Editor’s Note: This blog post by Rabbi John Rosove is reposted from his blog with his permission.
As my mother nears her 98th birthday in June, the dementia that has consumed her brain is taking more and more of her away. It’s as if there’s been an invasion of a body snatcher.
My mother is, on the one hand, still there. She sounds, smells and feels the same. But increasingly, she has entered into oblivion.
In my last three visits, she didn’t know who I was – I, her son of 65 years.
In my visits these days, I try and discover where she is and what she thinks about and remembers. I’m no longer asking her if she knows who I am. She may indeed know, but I don’t think she easily remembers my name.
One of the tragedies of advancing dementia is the utter isolation that sufferers progressively experience as they move through the fog left by lost memory. It’s also difficult and painful for us who love them because we can’t help but grieve as we watch them disappear.
My mother’s world has become so very small. She had always lived an active and fully engaged life invigorated by family, friends, people, Jewish community, causes, and ideas. Then, she began to forget things. She couldn’t find the words that had once flowed so easily past her lips. She couldn’t recall the memories that made her who she was and defined her world. She didn’t know the names of the people she loved. And she couldn’t recognize anyone in the room.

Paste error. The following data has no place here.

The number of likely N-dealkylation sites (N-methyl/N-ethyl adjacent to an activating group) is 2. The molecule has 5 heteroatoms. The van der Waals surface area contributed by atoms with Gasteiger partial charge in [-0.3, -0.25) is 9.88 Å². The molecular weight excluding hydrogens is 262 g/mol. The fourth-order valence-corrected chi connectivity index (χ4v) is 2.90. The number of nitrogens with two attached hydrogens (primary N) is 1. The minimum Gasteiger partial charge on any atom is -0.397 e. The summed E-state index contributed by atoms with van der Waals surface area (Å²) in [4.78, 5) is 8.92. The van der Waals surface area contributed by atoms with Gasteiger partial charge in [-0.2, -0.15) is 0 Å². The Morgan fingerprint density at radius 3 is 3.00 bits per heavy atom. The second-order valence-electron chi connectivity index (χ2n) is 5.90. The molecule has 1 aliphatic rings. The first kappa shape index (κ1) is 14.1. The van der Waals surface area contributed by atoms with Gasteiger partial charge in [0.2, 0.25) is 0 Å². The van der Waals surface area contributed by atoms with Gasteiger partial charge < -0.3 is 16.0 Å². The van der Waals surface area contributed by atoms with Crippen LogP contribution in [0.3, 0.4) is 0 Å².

My mother has always been exceptionally verbal, and though she still talks up a storm, her words are nearly impossible for me to understand, and I know her better than most people.
I’ve asked myself what is actually left, what remains of all that she was, learned and knew. Thankfully, certain things haven’t yet left her. She retains her essential sweetness, gentleness, kindness, generosity, and joy when she looks into my face and has some recognition that I’m an important and familiar person to her, but I wonder what the content of the familiarity is.
For those who suffer with dementia, it’s as if the life cycle has been reversed. They undergo a great unlearning, an unmaking of themselves, a reversion to a uncluttered brain – but this time, the mind is shutting down and not opening up.
Sometimes, nevertheless, my mother offers a pearl of wisdom. Last week she said, “We all have to love each other – for what else is there!?”
Because my mother can’t hear, can’t see and can’t walk, I sit very close to her when we interact, touch her constantly, look into her face from five or six inches away, and speak very loudly into her left ear, the better ear of the two. If I’m able to break through the fog of her confusion, she may know me, but most of the time I’m not sure that she does.
In being with people with dementia, it’s important for us to remember that when the mind goes our bodies carry powerful memories too that may remain. A mother never forgets the vibrations, smell and energy of her child, and I, her son, certainly have never forgotten my mother’s vibrations, smell and emotional presence.
After all the years, what’s left between her and me has come down to this – the purity of a love between a mother and a son. I cherish this and pray that she still does too.
Each time I leave her I kiss her and say directly into her ear: “Mom – I love you!”
“I love you too,” she always says.
I hope she knows that it’s ME who has spoken those words, and not just some stranger showing her love and kindness.